CENSOR is a tremendously powerful and haunting film that takes on censorship, the kind that governments apply to art and the kind that we apply to ourselves that never takes itself too seriously. It has a huge affection for gory and controversial horror films and a sharp dry wit that slashes through the rarefied airs of a government censorship office and our own judgments and beliefs. Prano Bailey-Bond has constructed a world that might be largely in the mind of the lead character, played by Niamh Algar in a brilliant, stoic, yet heartrendingly vulnerable performance, and trauma victim who seeks to control the evils in the world through censoring films. CENSOR is a disturbing and hilarious fantasyland where the easy solutions that we humans seek betray us in the end.
I had the opportunity to speak to Prano Bailey-Bond and Niamh Algar about the film, the process of filmmaking, and where real horror actually resides.
I would like to ask both of you the same question. What did you find fun or what did you really enjoy about making CENSOR?
Prano Bailey-Bond: I think for me it was the moments on set where I was watching Niamh. I’d be at the monitor and I’d become so engrossed emotionally in Enid’s journey. It was like I was really watching it happen at times. I’d get quite emotional actually behind the camera and while I was watching the monitor. When we shot for a couple of scenes, in particular, that stick out to me. One of those was the scene where she watches Don’t Go In The Church and Niamh was just on fire in terms of performance with just watching and reacting to the film while there was actually nothing playing in front of Niamh. It was a really thrilling experience as a director and a writer to see something you wrote play out in front of you. It’s quite a surreal thing to experience. Also, in one of the later scenes, when we’re in the ravine with Alice Lee, I actually had to cover myself up with a hood because I was getting so emotional. I didn’t want the crew to see my face while I was watching Niamh’s performance. So those were a couple of my favorite onset moments.
Niamh Algar: I just enjoyed the whole process really. I enjoyed it from when we were in the rehearsal studio and the first fittings for the character. Because the character is just so different from the way I look with the dark hair and the glasses and the collaboration involved with that. Just seeing Prano in full swing with all the different departments. It really reminded me of why I love this and to Iearn so much from the crew and cast around you. It’s funny because it was at the end of the film and I don’t want to spoil anything, but you know when there’s that moment, the kind of the crossover. It was probably, for me, the most fun because I was pushing the emotional boundaries of character and exploring emotions that I hadn’t really seen portrayed on screen before. For me, that was such a fun feeling, I suppose. Sometimes there was a chance of really getting into a scene and then be on the receiving end of Prano watching and starting to act out the moment with you. Our DoP, Annika [Summerson] filmed it. She got the scene where Prano was playing out this moment of what I was doing in the scene and it was just coming across her face on camera. I feel like that should be in the film. It was spectacular.
Bailey-Bond: That’s what I meant, that was why I had to put the hood over my head.
I understand. I would say that it’s very clear why you felt that way, because I felt like that myself during that scene. I felt very strongly attached to the character. It’s great to hear that you were standing there doing the same thing, because I think that’s what the audience does. The scene evokes a very strong empathetic reaction. Niamh’s performance is so wonderful that the audience really gets involved. They really empathize with her even though she’s not a person who has big emotional reactions. You feel for her in a very real way. It’s great work.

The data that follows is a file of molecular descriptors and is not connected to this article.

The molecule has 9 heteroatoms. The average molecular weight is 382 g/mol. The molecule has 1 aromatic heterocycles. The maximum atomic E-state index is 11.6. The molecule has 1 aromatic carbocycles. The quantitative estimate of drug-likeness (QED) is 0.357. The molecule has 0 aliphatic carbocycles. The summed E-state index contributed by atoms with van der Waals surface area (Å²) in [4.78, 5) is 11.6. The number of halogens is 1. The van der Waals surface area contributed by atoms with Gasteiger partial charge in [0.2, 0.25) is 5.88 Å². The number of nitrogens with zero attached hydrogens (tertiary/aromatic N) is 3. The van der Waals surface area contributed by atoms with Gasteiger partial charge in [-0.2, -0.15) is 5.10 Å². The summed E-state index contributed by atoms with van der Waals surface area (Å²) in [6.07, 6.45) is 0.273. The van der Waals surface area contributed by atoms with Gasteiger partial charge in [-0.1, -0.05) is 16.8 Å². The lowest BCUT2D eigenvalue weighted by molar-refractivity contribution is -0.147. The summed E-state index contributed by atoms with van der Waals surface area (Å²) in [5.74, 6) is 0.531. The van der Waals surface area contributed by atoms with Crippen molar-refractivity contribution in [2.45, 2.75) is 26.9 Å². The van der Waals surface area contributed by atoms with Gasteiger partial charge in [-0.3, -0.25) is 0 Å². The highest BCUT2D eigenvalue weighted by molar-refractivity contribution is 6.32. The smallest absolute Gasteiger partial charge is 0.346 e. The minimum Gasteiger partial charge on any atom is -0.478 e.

Prano, why did you decide to tell the story this way? It’s about this woman and family, how we don’t deal with our emotions and also censorship in a society. It seems like you’re talking about a lot of different topics that are all interrelated and similar. That you are using both the microcosm and the macrocosm to have this discussion.
Bailey-Bond: I think there’s a danger of censorship both in art and in the way we censor ourselves. I think I’m quite fascinated by repression. I sort of think of horror as being about the return of the things you have repressed. It’s the thing that you push away, don’t look at in your life or in yourself. The thing you don’t want to address that comes and gets you in the end. I think about the way that we self-censor, sometimes our brains do that for us. Our brain systems handle traumatic experiences that we can’t handle for us at that moment but eventually have to.
Sometimes we are self-censoring things because we don’t think that we should behave like that or it’s not appropriate to feel this feeling. Those things do come out in the end. They bubble away and they seek out may be more twisted ways to emerge if we don’t actually sit and deal with them. I think equally that the idea of artistic censorship is a very dangerous thing. We should be able to express ourselves and speak about things that are political and important to us. I suppose I was looking at these things side by side, you know. You don’t start a project with all of that in your head obviously. It’s the process where you start with a seed of an idea and then you’re almost going on a journey to understand what it is that you’re trying to say through the project and figuring out what chimes with you. Then figuring out what makes a good story, what is exciting and inspiring for you enough for you to want to actually create it.
I think that’s a great point because I think that there’s an unconscious component of creativity that we don’t fully understand. We don’t understand exactly what we’re doing in some ways until we’re finished. Maybe we don’t understand our creations completely until afterward.
Niamh, how did you find your way into the character? What attracted you to Enid? You obviously connected with a character very strongly. How did it work for you?